Here's this week's eWeekly Economic Update with a focus on Generational Trends in Real Estate.
Last Friday’s Employment Situation report for February was a standout. There were an estimated 313,000 new jobs created during the month, 80,000 above the highest prediction made by analysts in Econoday’s survey. The two previous months’ estimates were revised by a net of 54,000 additional jobs.
In was construction jobs however that sent our hearts aflutter. That sector had its strongest growth since March 2007, adding 61,000 jobs. This put job creation in the industry up by 254,000 jobs year-over-year.
Lack of labor has been cited by builders as one reasons for the lag in new home construction. This, in turn, has contributed to tight inventories of available homes and rapidly rising home prices.
Speaking of Prices
It appears that the Millennial generation is still having a tough time moving out of their parents’ basements. The National Association of Realtors (NAR) just published its annual study, Home Buyer and Seller Generational Trends, and found that Millennials, Americans aged 37 and younger, are now the largest cohort of homebuyers, accounting for more than a third (36%) of purchase transactions last year. Still, many are confronting a lot of headwinds as they move toward homeownership and home prices are chief among them.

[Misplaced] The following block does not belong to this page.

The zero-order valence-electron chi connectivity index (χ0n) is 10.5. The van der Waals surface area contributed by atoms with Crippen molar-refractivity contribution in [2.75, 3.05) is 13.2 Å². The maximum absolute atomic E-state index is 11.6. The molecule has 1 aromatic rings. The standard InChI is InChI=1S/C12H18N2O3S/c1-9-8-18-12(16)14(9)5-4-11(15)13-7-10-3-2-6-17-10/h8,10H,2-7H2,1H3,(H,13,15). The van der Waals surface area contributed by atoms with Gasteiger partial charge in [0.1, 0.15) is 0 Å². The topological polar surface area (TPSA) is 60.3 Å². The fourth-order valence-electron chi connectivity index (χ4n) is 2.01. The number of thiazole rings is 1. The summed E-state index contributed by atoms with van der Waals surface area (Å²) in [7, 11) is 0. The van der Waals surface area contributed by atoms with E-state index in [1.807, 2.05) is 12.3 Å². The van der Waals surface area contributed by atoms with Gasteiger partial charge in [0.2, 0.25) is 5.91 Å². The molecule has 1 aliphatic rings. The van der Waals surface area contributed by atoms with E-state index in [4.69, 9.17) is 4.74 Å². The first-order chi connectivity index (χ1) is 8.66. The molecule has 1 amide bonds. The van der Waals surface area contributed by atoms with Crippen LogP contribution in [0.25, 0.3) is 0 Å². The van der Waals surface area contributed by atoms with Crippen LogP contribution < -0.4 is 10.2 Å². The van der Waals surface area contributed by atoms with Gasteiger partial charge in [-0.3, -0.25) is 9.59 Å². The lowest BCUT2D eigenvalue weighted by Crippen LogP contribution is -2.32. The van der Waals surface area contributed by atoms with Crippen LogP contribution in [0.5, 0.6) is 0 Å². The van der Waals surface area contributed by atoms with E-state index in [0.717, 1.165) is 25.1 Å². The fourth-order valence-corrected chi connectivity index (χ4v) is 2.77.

The household income needed by a first-time buyer to buy the same 1,800 square foot home has increased to $88,200 compared to $82,000 in the 2017 study. NAR Chief Economist Lawrence Yun said its survey also found that members of that generations were confronting even larger levels of student debt. More of them said saving for a down payment was the most difficult part of buying a home.
It was striking that younger baby boomers, those aged 51 to 61, were the most generation to buy a multi-generational home. Of those that had done so, 39% said it was to provide accommodations for their adult children, way ahead of the 22% who did it for parents. Even some Gen Xers were buying such properties to make room for their children who had, at least so far, “failed to launch.
Yun said, “Even in situations where three generations are all cramped under the same roof, it can significantly help some millennials eventually transition straight to homeownership. Eighteen percent of millennial buyers in the survey said their family home was their previous living arrangement.”
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